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Voting with your feet, not your mind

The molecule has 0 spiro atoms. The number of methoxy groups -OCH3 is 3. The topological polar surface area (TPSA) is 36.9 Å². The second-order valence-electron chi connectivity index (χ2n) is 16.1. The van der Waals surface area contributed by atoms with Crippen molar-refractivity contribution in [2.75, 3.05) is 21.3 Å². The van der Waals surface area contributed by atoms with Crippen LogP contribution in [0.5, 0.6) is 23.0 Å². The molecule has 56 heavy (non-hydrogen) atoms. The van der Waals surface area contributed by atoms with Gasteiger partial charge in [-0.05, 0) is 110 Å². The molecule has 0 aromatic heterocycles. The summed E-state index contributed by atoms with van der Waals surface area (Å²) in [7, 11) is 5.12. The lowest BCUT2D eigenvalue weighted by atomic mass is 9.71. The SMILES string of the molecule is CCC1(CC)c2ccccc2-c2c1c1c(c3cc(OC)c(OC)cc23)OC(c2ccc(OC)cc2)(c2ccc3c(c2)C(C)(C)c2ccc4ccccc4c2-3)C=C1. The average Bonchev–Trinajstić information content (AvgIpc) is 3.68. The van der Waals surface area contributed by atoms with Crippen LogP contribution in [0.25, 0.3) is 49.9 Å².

It would seem that the country is ripe for revolution, given the coverage of protests and unrest since the inauguration of The Donald. But the title of the article <a href="http://www.centerforpolitics.org/crystalball/articles/incumbent-reelection-rates-higher-than-average-in-2016/" source="UVA Center for Politics" author="Kyle Kondik and Geoffrey Skelley">Incumbent Reelection Rates Higher Than Average in 2016</a> reveals the sad truth. Whereas Americans have learned how to march again, they still don't know how to to use their civic tools to get what they want. <bq>This election cycle, 393 of 435 House representatives, 29 of 34 senators, and five of 12 governors sought reelection (several of the governors were prohibited from seeking another term). Of those, 380 of 393 House members (97%), 27 of 29 senators (93%), and four of five governors (80%) won another term. These members of Congress and governors not only won renomination, but also won in November.</bq> Less than 50% of the eligible voting public went to the polls and, of those that did, they voted overwhelmingly to stick with the incumbents for whom they had consistently declaimed about 6% support. Americans either don't care about these issues, aren't informed about them, or don't understand how voting works. Americans aren't alone, though. According to the talk <a href="https://www.ted.com/talks/alan_smith_why_we_re_so_bad_at_statistics/transcript" author="Alan Smith" source="TEDx">Why you should love statistics</a>, people in England---both citizens and their representatives---are uniformly and deeply uninformed about the numbers that underlie the decisions that they make about the policies that decide their lives.